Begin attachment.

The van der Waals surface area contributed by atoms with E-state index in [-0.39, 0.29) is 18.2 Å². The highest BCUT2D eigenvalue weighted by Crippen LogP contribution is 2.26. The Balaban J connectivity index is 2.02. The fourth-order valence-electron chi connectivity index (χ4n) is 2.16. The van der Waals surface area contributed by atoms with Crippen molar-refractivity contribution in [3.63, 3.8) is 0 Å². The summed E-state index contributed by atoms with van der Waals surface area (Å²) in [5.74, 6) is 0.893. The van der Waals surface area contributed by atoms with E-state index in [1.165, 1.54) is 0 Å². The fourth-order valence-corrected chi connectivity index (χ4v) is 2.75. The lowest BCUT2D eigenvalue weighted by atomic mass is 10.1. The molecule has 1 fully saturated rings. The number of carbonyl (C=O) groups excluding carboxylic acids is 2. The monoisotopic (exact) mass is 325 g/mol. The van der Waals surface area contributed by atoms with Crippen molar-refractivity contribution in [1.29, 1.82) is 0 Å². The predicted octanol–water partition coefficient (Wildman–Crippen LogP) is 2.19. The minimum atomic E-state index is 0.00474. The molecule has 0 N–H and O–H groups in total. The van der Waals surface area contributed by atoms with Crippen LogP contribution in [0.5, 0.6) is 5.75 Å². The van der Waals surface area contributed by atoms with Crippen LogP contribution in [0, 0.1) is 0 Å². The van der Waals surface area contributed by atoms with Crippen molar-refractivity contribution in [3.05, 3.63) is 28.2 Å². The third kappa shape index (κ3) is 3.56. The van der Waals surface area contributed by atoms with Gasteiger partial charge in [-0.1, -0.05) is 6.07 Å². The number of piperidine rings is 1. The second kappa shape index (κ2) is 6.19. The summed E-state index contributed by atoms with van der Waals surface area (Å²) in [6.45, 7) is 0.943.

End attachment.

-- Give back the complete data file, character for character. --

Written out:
The van der Waals surface area contributed by atoms with E-state index in [-0.39, 0.29) is 18.2 Å². The highest BCUT2D eigenvalue weighted by Crippen LogP contribution is 2.26. The Balaban J connectivity index is 2.02. The fourth-order valence-electron chi connectivity index (χ4n) is 2.16. The van der Waals surface area contributed by atoms with Crippen molar-refractivity contribution in [3.63, 3.8) is 0 Å². The summed E-state index contributed by atoms with van der Waals surface area (Å²) in [5.74, 6) is 0.893. The van der Waals surface area contributed by atoms with E-state index in [1.165, 1.54) is 0 Å². The fourth-order valence-corrected chi connectivity index (χ4v) is 2.75. The lowest BCUT2D eigenvalue weighted by atomic mass is 10.1. The molecule has 1 fully saturated rings. The number of carbonyl (C=O) groups excluding carboxylic acids is 2. The monoisotopic (exact) mass is 325 g/mol. The van der Waals surface area contributed by atoms with Crippen molar-refractivity contribution in [1.29, 1.82) is 0 Å². The predicted octanol–water partition coefficient (Wildman–Crippen LogP) is 2.19. The minimum atomic E-state index is 0.00474. The molecule has 0 N–H and O–H groups in total. The van der Waals surface area contributed by atoms with Crippen LogP contribution in [0.5, 0.6) is 5.75 Å². The van der Waals surface area contributed by atoms with Crippen LogP contribution in [0, 0.1) is 0 Å². The van der Waals surface area contributed by atoms with Crippen molar-refractivity contribution in [3.05, 3.63) is 28.2 Å². The third kappa shape index (κ3) is 3.56. The van der Waals surface area contributed by atoms with Gasteiger partial charge in [-0.1, -0.05) is 6.07 Å². The number of piperidine rings is 1. The second kappa shape index (κ2) is 6.19. The summed E-state index contributed by atoms with van der Waals surface area (Å²) in [6.45, 7) is 0.943.